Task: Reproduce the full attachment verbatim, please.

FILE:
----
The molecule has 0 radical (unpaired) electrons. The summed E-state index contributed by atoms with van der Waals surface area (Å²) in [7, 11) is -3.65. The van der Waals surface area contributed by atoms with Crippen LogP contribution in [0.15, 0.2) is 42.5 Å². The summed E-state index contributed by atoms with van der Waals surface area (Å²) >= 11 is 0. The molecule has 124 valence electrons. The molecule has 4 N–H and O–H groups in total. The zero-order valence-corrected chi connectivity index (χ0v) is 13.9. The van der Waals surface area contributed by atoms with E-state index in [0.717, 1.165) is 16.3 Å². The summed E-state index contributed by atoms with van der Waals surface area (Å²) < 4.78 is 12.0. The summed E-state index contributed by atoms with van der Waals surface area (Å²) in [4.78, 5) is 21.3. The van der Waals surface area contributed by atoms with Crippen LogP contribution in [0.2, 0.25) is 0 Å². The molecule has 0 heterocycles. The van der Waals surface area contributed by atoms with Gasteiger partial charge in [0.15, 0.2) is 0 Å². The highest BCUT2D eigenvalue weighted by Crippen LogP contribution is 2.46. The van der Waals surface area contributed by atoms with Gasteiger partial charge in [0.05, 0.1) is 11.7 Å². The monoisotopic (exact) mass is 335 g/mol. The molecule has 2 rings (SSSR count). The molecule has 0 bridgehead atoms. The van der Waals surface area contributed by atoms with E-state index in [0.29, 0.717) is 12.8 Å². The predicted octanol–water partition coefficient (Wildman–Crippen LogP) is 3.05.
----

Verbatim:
The molecule has 0 radical (unpaired) electrons. The summed E-state index contributed by atoms with van der Waals surface area (Å²) in [7, 11) is -3.65. The van der Waals surface area contributed by atoms with Crippen LogP contribution in [0.15, 0.2) is 42.5 Å². The summed E-state index contributed by atoms with van der Waals surface area (Å²) >= 11 is 0. The molecule has 124 valence electrons. The molecule has 4 N–H and O–H groups in total. The zero-order valence-corrected chi connectivity index (χ0v) is 13.9. The van der Waals surface area contributed by atoms with E-state index in [0.717, 1.165) is 16.3 Å². The summed E-state index contributed by atoms with van der Waals surface area (Å²) < 4.78 is 12.0. The summed E-state index contributed by atoms with van der Waals surface area (Å²) in [4.78, 5) is 21.3. The van der Waals surface area contributed by atoms with Crippen LogP contribution in [0.2, 0.25) is 0 Å². The molecule has 0 heterocycles. The van der Waals surface area contributed by atoms with Gasteiger partial charge in [0.15, 0.2) is 0 Å². The highest BCUT2D eigenvalue weighted by Crippen LogP contribution is 2.46. The van der Waals surface area contributed by atoms with Gasteiger partial charge in [0.05, 0.1) is 11.7 Å². The monoisotopic (exact) mass is 335 g/mol. The molecule has 2 rings (SSSR count). The molecule has 0 bridgehead atoms. The van der Waals surface area contributed by atoms with E-state index in [0.29, 0.717) is 12.8 Å². The predicted octanol–water partition coefficient (Wildman–Crippen LogP) is 3.05.